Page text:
Ever hear this excuse? It’s almost as bad as “I moved over the weekend, and can’t find my way to work!” Believe it or not, the “you didn’t tell me” defense is heard in courtrooms all across the country on a near-daily basis. It might be about work rules, procedures, time and attendance, or any number of other facets of the workplace rules.
Why? I guess it plays well to the jury, or the judge, relative to policy fairness. It may be viewed as the typical David Vs. Goliath scenario, the big bad company against the poor little employee. Juries are sympathetic, especially during hard economic times such as these.
“I shouldn’t have to tell them everything”
Typical human nature is a funny thing, depending on which humans we are talking about. Managers and front line supervisors normally believe that some things about performance should be taken for granted, and perhaps they are correct in their thinking. They don’t want to micro-manage everybody in their unit making sure each task is performed “by the book.” They shouldn’t have to tell them about every flaw in their performance, employees know that instinctively, or so the leaders think.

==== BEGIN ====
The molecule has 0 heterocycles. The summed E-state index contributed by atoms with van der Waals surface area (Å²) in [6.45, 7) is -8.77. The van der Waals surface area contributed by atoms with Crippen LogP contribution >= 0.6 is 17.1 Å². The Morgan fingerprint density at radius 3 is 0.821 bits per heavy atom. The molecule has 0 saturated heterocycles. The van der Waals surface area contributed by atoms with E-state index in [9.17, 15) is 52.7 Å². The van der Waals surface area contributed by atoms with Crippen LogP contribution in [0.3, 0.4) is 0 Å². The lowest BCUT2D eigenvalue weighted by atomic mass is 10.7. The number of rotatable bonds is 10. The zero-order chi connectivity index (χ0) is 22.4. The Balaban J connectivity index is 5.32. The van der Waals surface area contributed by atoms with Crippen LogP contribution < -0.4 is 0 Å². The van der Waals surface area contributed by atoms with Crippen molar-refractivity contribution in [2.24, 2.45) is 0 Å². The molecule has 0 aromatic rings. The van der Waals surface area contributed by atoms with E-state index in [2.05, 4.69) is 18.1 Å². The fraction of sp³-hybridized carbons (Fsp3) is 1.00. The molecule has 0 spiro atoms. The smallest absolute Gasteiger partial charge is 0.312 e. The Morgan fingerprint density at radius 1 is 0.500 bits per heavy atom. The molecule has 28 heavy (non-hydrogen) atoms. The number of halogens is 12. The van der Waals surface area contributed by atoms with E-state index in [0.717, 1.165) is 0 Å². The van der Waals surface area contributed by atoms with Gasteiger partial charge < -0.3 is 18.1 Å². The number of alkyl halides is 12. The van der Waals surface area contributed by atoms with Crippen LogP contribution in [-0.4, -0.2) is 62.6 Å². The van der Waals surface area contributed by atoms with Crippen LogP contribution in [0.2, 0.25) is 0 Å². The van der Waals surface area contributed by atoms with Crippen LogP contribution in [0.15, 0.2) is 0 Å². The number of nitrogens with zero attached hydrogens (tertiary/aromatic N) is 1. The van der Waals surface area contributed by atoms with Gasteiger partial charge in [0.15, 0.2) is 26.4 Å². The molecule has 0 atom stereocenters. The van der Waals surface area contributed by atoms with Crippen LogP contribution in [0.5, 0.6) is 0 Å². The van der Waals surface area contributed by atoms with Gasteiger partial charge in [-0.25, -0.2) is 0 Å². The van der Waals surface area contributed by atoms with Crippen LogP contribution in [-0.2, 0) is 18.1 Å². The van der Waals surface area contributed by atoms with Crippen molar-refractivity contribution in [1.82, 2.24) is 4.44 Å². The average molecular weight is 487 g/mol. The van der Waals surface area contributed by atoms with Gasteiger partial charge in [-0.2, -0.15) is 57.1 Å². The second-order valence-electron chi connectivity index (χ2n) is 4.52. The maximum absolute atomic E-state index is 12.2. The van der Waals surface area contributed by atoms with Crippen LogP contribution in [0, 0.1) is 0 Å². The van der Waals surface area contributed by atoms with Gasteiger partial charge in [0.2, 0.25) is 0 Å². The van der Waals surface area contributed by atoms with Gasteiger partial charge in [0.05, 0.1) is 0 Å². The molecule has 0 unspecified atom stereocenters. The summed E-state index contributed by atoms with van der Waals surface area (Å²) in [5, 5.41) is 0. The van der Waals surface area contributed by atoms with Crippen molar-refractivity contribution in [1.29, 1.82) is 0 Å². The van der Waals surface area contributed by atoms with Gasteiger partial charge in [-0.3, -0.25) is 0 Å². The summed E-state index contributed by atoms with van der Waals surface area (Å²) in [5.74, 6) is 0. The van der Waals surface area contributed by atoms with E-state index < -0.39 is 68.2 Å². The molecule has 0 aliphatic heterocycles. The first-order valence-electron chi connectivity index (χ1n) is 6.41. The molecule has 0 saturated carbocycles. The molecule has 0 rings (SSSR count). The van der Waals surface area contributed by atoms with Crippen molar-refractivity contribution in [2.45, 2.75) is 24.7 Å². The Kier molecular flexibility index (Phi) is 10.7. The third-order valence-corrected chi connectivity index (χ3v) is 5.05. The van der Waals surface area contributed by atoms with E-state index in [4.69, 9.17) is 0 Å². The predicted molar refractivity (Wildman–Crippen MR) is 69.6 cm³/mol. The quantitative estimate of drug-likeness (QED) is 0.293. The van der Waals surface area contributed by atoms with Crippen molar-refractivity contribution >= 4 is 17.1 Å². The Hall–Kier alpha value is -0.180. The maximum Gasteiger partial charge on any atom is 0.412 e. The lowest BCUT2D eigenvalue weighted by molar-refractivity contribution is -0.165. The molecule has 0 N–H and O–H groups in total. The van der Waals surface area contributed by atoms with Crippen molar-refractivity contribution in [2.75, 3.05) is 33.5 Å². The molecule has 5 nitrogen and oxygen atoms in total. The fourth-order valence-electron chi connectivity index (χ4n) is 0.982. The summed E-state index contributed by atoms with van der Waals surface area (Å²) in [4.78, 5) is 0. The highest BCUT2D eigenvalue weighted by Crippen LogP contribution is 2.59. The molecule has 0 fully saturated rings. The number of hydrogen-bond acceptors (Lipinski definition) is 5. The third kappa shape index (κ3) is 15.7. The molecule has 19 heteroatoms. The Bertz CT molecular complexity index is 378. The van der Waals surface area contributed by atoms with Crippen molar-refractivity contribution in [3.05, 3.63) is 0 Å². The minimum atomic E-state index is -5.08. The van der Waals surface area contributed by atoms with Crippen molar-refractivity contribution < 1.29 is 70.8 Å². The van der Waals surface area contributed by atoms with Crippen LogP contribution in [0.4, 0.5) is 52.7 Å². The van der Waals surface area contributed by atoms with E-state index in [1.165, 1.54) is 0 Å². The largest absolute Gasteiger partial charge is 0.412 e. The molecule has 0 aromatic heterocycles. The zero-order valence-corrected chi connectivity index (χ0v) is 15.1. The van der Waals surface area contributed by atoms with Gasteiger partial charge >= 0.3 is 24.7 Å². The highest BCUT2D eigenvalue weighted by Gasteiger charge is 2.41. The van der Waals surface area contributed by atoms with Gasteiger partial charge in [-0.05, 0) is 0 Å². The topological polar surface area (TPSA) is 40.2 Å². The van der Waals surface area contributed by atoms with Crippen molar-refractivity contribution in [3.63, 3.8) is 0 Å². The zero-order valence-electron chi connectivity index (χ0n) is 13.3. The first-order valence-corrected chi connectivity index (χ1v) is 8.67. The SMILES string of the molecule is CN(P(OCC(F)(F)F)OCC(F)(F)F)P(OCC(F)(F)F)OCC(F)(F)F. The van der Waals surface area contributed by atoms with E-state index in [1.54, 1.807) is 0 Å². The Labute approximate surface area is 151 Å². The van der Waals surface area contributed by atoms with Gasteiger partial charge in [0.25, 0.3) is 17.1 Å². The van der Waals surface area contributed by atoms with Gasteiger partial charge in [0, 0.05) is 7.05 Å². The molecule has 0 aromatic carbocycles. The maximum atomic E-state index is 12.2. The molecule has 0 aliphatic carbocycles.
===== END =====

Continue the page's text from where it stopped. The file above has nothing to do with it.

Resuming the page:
“They should have told me I was not performing well, I didn’t know”
Employees, on the other hand don’t typically see things in the same light. Normal line employees, paid average wages for what they do, usually think that everything is “according to Hoyle” unless management tells them otherwise. If a termination for performance occurs, they are taken aback at the outlandish surprise. That is when litigation rears its ugly head. Employees that feel slighted or abusively terminated seek representation at the first opportunity.
Brace yourself for the display of “unfairness” when you find yourself in front of a courtroom. It may appear unfair if there is little to no documentation about performance, or behavior for that matter. Juries and judges may side with the terminated employee based on the sympathy plea and the lack of hard evidence to the contrary.
On the other hand, if you present solid progressive disciplinary reports reflecting the lack of performance, what will happen if it doesn’t improve and the acknowledgement of receipt of the document, you stand a good chance of a favorable ruling. Remember, the employee isn’t signing agreement, only receipt. Witness to the discussion never hurts your case either.
These are litigious times, and those best prepared to defend themselves will fare much better than ill-prepared business entities. When it comes to performance related discipline, documentation is fundamental to sustainability. Whether you utilize an electronic storage method or manual, time and attendance records, performance appraisals, training certifications and all other HR related documents must be secured, complete and accurate. It is your best friend in a labor dispute.
Oh, I almost forgot.
If by some strange coincidence you DO hear the “moved over the weekend” excuse, use this reply.
“Oh, I see. Can you find your way back to your old house? Good. Go there and then come to work.”